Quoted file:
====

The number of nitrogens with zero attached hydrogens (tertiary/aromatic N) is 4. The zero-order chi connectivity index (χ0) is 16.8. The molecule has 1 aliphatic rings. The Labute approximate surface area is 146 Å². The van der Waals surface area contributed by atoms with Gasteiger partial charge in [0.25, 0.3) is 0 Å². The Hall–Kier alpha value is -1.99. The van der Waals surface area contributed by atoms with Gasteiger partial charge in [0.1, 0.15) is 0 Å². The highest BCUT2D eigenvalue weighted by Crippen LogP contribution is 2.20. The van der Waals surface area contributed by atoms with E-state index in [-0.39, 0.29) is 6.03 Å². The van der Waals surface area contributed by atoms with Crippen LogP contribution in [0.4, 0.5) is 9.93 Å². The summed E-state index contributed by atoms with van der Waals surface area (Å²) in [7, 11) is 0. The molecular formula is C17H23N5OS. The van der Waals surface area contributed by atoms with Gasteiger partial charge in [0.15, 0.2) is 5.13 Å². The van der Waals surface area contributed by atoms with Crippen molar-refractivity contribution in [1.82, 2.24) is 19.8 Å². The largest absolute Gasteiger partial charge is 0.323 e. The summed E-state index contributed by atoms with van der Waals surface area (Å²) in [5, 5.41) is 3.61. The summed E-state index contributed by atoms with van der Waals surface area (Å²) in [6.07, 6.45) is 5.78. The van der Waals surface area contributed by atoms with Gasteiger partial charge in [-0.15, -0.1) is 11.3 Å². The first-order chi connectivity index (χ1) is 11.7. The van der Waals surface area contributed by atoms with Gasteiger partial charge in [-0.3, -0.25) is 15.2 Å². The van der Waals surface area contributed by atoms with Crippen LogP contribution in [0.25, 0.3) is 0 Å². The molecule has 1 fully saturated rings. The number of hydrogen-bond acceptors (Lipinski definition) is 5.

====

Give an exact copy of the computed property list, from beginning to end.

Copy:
The number of nitrogens with zero attached hydrogens (tertiary/aromatic N) is 4. The zero-order chi connectivity index (χ0) is 16.8. The molecule has 1 aliphatic rings. The Labute approximate surface area is 146 Å². The van der Waals surface area contributed by atoms with Gasteiger partial charge in [0.25, 0.3) is 0 Å². The Hall–Kier alpha value is -1.99. The van der Waals surface area contributed by atoms with Gasteiger partial charge in [0.1, 0.15) is 0 Å². The highest BCUT2D eigenvalue weighted by Crippen LogP contribution is 2.20. The van der Waals surface area contributed by atoms with E-state index in [-0.39, 0.29) is 6.03 Å². The van der Waals surface area contributed by atoms with Crippen LogP contribution in [0.4, 0.5) is 9.93 Å². The summed E-state index contributed by atoms with van der Waals surface area (Å²) in [7, 11) is 0. The molecular formula is C17H23N5OS. The van der Waals surface area contributed by atoms with Gasteiger partial charge in [0.15, 0.2) is 5.13 Å². The van der Waals surface area contributed by atoms with Crippen molar-refractivity contribution in [1.82, 2.24) is 19.8 Å². The largest absolute Gasteiger partial charge is 0.323 e. The summed E-state index contributed by atoms with van der Waals surface area (Å²) in [5, 5.41) is 3.61. The summed E-state index contributed by atoms with van der Waals surface area (Å²) in [6.07, 6.45) is 5.78. The van der Waals surface area contributed by atoms with Gasteiger partial charge in [-0.15, -0.1) is 11.3 Å². The first-order chi connectivity index (χ1) is 11.7. The van der Waals surface area contributed by atoms with Gasteiger partial charge in [-0.3, -0.25) is 15.2 Å². The van der Waals surface area contributed by atoms with Crippen LogP contribution in [0.25, 0.3) is 0 Å². The molecule has 1 fully saturated rings. The number of hydrogen-bond acceptors (Lipinski definition) is 5.